2
$\begingroup$

Please note that I am still a beginner.

I have seams and UVs aligned so that the default Blender color texture looks perfect on my low-poly model. When I bake normal maps from higher res models (texture not high-res), I see seams on the borders of faces leaking onto the nearby faces (within the bounds of their island) and this creates very obvious seams when looking at the model with normal map. I though the solution to this would be to scale all UVs but without any face changing size -- to separate them by a small amount.

Is there a script for this or maybe another solution to the problem visible below?

this is my model with normalmaps, done in blender and seen here in 3dcoat

This is my model with normal maps, created in Blender and seen here in 3DCoat.

enter image description here

This is my current UV layout.

$\endgroup$
  • 1
    $\begingroup$ Welcome to BSE, it might help you get more accurate answers if you upload the .blend file. That been said, what's the size of the texture's you're using? Are the UV islands too close together? What margin value you're using for the baking process? Adding more details might help people understand more what the problem is, you can use the following link to upload your file: blend-exchange.giantcowfilms.com $\endgroup$ – Georges Jun 1 '16 at 17:10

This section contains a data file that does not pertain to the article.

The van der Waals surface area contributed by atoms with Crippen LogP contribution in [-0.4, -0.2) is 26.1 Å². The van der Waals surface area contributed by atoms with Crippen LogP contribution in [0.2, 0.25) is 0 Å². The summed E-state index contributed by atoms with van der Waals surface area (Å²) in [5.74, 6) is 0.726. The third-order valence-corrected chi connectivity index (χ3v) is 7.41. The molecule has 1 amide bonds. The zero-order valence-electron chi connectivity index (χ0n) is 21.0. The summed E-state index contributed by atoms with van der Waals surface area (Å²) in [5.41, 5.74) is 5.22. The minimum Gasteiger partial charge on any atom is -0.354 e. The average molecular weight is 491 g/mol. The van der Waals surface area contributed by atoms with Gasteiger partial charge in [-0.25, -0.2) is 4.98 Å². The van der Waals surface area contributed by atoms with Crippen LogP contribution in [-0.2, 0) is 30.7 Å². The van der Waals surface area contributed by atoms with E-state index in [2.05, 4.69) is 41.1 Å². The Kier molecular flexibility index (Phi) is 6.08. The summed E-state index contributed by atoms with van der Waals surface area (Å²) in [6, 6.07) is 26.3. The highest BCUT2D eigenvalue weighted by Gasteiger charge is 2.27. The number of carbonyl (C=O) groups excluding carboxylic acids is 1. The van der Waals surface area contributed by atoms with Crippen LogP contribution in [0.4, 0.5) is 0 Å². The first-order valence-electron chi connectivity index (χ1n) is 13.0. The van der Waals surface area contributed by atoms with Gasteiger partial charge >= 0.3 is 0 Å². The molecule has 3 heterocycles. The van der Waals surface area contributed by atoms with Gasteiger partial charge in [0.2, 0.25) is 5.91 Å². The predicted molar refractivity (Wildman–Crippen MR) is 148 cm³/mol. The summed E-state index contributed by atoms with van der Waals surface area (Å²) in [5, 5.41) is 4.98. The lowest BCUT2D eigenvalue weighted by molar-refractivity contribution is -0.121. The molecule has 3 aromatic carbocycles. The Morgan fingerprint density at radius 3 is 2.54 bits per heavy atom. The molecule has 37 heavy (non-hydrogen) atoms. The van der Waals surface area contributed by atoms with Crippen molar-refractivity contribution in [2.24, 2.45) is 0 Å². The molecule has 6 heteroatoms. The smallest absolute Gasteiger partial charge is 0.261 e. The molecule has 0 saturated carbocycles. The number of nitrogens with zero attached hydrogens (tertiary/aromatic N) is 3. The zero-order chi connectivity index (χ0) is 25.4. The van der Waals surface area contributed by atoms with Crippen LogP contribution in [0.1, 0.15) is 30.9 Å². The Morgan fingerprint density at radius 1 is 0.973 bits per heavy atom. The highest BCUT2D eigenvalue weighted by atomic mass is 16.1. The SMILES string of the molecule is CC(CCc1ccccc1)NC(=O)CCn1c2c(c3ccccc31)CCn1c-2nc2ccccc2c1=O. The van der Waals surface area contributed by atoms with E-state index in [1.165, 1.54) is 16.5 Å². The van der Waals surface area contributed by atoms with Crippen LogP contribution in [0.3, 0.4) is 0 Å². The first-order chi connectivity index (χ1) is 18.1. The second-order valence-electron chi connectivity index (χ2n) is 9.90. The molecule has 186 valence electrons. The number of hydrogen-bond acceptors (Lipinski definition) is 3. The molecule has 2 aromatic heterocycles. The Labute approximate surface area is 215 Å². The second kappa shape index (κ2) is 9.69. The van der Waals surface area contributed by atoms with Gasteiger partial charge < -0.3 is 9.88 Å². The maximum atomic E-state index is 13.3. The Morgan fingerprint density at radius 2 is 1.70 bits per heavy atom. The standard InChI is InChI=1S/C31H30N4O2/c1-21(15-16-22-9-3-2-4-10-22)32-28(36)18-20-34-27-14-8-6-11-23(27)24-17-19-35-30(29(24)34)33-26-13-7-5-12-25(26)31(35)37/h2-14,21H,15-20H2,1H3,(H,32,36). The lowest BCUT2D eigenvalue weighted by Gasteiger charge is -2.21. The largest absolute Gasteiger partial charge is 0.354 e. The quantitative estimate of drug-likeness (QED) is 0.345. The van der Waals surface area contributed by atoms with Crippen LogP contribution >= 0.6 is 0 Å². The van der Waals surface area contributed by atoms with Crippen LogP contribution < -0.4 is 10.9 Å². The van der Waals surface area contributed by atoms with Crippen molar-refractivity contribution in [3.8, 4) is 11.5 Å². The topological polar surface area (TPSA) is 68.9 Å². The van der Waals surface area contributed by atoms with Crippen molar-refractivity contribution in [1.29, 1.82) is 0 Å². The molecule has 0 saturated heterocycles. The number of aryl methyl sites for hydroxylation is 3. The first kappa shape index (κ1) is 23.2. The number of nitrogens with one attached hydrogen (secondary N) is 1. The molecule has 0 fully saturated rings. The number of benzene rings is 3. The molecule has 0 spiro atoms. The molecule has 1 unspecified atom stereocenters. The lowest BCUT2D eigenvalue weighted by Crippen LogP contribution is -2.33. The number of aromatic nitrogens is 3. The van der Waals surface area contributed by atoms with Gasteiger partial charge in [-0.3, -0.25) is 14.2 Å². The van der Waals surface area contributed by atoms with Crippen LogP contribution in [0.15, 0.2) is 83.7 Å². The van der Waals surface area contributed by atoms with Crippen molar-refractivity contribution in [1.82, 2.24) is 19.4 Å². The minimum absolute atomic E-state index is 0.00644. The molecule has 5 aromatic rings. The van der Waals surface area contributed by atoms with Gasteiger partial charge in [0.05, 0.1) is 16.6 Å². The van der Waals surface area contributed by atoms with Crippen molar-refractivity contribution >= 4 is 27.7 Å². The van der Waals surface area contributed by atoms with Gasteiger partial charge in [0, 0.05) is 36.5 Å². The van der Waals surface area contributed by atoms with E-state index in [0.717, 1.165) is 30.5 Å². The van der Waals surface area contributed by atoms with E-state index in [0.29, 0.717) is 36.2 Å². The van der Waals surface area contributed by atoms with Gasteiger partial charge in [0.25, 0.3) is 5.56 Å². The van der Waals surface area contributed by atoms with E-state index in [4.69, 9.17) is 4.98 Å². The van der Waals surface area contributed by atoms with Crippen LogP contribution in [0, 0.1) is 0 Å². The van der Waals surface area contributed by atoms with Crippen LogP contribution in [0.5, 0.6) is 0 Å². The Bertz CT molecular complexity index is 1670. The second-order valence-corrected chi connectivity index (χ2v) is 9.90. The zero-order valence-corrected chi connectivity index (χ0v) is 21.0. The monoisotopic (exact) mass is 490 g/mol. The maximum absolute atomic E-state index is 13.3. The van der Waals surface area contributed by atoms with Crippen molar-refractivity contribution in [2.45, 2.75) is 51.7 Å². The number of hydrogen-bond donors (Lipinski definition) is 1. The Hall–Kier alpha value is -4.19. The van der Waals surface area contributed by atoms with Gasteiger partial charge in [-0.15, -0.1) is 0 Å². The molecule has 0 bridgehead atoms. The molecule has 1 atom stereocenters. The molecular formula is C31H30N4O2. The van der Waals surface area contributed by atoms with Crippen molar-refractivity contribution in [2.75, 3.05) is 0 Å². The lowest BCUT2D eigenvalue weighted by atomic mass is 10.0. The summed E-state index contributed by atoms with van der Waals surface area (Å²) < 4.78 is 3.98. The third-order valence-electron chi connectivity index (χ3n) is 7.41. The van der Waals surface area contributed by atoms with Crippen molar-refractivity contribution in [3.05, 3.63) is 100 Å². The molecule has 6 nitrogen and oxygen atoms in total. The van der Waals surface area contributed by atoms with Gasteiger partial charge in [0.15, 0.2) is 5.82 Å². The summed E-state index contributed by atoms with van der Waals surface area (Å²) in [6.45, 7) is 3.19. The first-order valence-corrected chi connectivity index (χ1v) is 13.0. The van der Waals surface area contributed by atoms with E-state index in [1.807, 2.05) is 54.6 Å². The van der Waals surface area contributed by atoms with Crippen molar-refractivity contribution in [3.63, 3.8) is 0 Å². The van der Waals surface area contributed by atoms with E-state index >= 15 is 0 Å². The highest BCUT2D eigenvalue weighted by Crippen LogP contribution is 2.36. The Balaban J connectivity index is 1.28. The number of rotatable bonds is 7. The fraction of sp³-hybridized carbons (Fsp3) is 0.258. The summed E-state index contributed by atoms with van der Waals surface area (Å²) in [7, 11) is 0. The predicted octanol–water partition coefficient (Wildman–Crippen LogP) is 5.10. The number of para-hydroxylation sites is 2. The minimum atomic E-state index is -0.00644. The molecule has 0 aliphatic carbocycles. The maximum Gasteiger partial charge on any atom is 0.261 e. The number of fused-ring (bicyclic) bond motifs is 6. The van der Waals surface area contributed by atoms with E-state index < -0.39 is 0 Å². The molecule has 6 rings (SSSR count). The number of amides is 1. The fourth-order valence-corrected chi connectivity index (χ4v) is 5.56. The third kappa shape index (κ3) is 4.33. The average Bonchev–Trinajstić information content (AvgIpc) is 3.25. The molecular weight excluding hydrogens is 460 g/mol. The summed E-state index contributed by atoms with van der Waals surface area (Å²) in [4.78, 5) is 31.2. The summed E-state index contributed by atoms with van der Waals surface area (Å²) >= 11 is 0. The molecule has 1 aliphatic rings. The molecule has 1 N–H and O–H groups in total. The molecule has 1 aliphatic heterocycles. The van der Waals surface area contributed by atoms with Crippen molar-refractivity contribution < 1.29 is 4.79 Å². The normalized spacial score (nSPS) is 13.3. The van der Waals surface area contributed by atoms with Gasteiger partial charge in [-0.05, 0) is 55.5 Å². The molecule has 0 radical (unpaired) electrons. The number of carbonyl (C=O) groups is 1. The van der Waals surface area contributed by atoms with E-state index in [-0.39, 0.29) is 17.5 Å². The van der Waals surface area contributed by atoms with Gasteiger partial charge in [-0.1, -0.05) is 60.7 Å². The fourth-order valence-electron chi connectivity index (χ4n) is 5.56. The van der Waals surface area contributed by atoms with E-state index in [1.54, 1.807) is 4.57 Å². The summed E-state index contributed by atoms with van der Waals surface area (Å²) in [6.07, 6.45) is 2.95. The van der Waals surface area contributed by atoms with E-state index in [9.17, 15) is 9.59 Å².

• $\begingroup$ Texture size is 1024^2. UV layout is this link $\endgroup$ – meltphace Jun 1 '16 at 17:25
2
$\begingroup$

Margin

In order to create a small gap between the UV islands you can use the Margin factor it is shown in the tool options panel while performing most of the UV mapping related operations (Unwrap, Smart Unwrap, Lightmap,...) or even in the Pack Islands command.

enter image description here

This will create an uniform margin along the island's boundaries. That's probably the supposed way to achieve the result that fit best the baking-with-margins workflow.

Scale islands individually

If you are not interested in a uniform margin, but you just need to scale each face down, there is the possibility to change the scaling (S) pivot as shown in the image sequence below:

enter image description here

| improve this answer | |
$\endgroup$

Your Answer

By clicking “Post Your Answer”, you agree to our terms of service, privacy policy and cookie policy

Not the answer you're looking for? Browse other questions tagged or ask your own question.